Paul LaBrousse (also known as Paul L’Abrousse or Paul Le Bruce or Paul LaBrousse Dubreuil) was born in 1758 in France. A few years after moving to Philadelphia, Paul LaBrousse established a vineyard on the former Bankson family plantation in Southwark.

Believe it or not, some of our early colonists thought that Pennsylvania offered ideal conditions for harvesting grapes and producing wine. Shortly after arriving on this side of the Atlantic, William Penn boasted of discovering an “extraordinary” native grape plant which could be “cultivated into an excellent wine.” According to estate records, Penn had installed a vineyard at “Springettsbury Manor,” his property located outside of the city, in the neighborhood we know today as Francisville. Unfortunately, Penn’s attempts to produce wine were ultimately unsuccessful as all of his grape vines had reportedly died by 1699. Francis Pastorius, the founder of Germantown, had also experimented with winemaking at his own estate around the same time with little success.

In the early 1800s, a second wave of winemakers settled in and around Philadelphia and set up vineyards on their properties. This group of aspiring vintners were very likely aware of the difficulties that Penn and others had faced a century before. In 1802, an organization called the Company for the Improvement of the Vine was formed and, at the time, there were at least seven vineyards located in the Philadelphia area. James Mease’s vineyard, which was located “in the centre of the ground-plan of Philadelphia, on the line of Cherry Alley” had over three thousand plants. Stephen Girard, a native of Bordeaux, had about “forty or fifty plants” on his property near the Schuylkill River. A few miles outside of the city, Peter Kuhn was cultivating vines that had been imported from Lisbon, Malaga, and Madeira. In Southwark, Paul LaBrousse set up a vineyard on the former Bankson family plantation, located “between Second and Third Streets, near Mr. Crousillat’s [Crosby’s] tavern.”

LaBrousse, a native of Saint Lazare, may have been a winemaker in France, but records of his life there are scarce. According to family lore, he was born in 1758 to Guillaume LaBrousse (1711-1781) and Catherine Charpenet (born 1730) and had two sisters, Jeanne and Antoinette.

While still living in France, LaBrousse married Louisa Martine and had two children, John Baptiste and Catharine Celeste. It is possible that events related to the French Revolution caused him to uproot his family and move to Philadelphia. While this cannot be verified, the earliest records of LaBrousse in Philadelphia date to 1793, a month after the “Reign of Terror” began. Esprit Felix, his youngest son, was born in October of that year and was baptized along with his daughter at Old St. Joseph’s Roman Catholic Church on Willings Alley.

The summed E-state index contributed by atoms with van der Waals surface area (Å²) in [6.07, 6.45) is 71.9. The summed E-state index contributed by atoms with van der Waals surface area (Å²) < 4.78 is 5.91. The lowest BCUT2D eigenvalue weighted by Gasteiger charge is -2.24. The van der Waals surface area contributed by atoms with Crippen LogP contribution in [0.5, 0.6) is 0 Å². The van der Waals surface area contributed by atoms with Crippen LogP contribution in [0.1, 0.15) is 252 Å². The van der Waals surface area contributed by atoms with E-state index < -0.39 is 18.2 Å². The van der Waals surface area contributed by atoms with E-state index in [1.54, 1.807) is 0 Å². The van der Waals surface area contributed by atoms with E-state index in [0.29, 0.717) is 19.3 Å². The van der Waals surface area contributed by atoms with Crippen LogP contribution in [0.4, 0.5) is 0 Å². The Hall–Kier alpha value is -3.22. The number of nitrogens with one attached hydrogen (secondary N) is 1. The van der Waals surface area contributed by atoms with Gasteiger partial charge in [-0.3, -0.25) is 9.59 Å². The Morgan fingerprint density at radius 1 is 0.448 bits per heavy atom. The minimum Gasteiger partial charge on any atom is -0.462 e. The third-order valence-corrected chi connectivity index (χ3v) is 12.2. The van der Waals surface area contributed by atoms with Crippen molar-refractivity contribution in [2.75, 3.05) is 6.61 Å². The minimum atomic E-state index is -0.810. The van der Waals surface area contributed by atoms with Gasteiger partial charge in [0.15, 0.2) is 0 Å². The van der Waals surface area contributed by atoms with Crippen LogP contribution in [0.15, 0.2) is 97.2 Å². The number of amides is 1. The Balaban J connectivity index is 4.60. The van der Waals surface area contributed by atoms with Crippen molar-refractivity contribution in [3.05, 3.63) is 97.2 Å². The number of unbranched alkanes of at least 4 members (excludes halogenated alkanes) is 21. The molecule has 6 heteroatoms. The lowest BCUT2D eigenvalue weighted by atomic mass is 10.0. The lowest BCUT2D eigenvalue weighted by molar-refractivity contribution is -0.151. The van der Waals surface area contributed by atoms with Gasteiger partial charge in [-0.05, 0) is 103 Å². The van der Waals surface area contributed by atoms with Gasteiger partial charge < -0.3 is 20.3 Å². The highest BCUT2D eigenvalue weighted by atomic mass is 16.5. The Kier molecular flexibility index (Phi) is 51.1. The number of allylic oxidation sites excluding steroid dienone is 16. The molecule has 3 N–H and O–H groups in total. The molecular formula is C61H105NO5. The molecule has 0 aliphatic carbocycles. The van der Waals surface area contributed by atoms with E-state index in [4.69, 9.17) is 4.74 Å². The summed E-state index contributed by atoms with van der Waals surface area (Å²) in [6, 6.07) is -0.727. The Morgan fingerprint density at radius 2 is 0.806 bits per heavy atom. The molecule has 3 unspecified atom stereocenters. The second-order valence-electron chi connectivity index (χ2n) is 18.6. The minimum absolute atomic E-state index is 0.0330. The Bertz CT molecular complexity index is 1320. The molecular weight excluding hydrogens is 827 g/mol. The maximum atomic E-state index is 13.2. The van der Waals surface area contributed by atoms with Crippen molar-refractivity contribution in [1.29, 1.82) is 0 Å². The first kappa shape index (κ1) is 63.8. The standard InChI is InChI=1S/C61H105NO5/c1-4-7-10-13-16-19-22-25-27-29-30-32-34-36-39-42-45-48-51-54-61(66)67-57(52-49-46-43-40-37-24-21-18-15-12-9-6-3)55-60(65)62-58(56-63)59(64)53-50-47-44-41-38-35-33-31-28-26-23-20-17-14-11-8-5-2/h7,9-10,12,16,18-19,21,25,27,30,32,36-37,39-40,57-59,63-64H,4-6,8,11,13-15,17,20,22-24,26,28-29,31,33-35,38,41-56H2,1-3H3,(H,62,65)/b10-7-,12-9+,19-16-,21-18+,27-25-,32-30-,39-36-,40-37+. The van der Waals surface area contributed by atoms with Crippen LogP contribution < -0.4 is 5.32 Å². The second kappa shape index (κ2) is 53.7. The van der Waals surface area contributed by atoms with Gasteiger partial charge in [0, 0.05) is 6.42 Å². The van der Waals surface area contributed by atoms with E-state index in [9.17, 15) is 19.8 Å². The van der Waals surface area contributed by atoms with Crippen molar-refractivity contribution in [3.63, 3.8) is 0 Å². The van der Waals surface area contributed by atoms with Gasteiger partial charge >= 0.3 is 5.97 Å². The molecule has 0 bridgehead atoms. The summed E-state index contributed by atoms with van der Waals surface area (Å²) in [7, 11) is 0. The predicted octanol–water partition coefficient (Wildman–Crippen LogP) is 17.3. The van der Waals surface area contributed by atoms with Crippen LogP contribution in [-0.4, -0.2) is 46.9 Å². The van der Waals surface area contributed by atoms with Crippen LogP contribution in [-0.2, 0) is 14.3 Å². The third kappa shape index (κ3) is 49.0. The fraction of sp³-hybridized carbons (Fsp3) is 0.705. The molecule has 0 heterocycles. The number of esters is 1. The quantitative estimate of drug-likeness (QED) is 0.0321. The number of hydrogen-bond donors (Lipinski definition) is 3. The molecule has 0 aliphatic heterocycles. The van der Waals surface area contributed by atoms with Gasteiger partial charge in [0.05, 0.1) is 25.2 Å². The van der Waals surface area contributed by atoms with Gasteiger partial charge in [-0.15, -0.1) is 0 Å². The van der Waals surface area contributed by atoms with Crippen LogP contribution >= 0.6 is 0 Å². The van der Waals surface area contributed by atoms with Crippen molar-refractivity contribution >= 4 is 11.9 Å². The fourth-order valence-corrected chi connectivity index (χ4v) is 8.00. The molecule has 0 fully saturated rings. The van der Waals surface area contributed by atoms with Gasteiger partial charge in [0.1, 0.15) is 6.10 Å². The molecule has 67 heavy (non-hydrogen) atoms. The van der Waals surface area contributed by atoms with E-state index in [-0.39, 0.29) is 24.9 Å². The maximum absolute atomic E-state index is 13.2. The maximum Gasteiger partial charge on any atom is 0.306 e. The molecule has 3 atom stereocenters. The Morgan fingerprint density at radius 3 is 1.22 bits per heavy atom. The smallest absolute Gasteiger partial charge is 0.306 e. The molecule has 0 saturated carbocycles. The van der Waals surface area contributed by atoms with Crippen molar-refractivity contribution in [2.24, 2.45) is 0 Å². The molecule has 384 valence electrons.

LaBrousse and his family spent the next six years in Philadelphia and census records indicate that they lived in the Cedar Ward. On April 12, 1799, LaBrousse successfully petitioned the Pennsylvania Circuit Court and became a United States citizen. The very next day, he acquired approximately 38 acres of land in Southwark and began cultivating a vineyard on the southern portion of his property.

Over the next three years, LaBrousse traveled to Europe with the purpose of collecting materials for his own use and for resale purposes. In 1802, he placed an advertisement in the Pennsylvania Gazette for the sale of vine plants “of the very best European quality” along with “various specimens of grapes which [the public] will find excellent.” He also advertised the sale of “roots at one quarter dollars each” and “cuttings at 10 dollars the hundred.”

LaBrousse and his family rented a house at 178 Pine Street, located between 6th and 7th Streets, and made it their home for twelve years. In 1815, he bought two adjacent homes on the very same block from James Maguire, the merchant who sponsored his citizenship application, and probably moved into one of those properties. Around the same time, he served as the secretary of the St. Joseph’s Society for Educating and Maintaining Poor Orphan Children.

Unlike Penn and other early colonists, LaBrousse’s winemaking venture may have been somewhat successful. There is no record of LaBrousse having any debts and it seems that he made no attempt to unload the vineyard during his lifetime.

It is not clear why LaBrousse returned to France in 1844, but he reportedly fell ill and proceeded to file his last will and testament there. He died three years later in Laville and bequeathed his entire estate to his daughter Catharine. LaBrousse’s granddaughter, Pauline Louise Lagorsse and her husband Jean Eugene took over the vineyard and held onto it for six years before relocating to France. Catharine maintained the northern portion of her father’s estate and resided at 219 Morris Street until her death. In the early 1900s, the City of Philadelphia demolished Catharine’s house and built the Abigail Vare Public School in its place.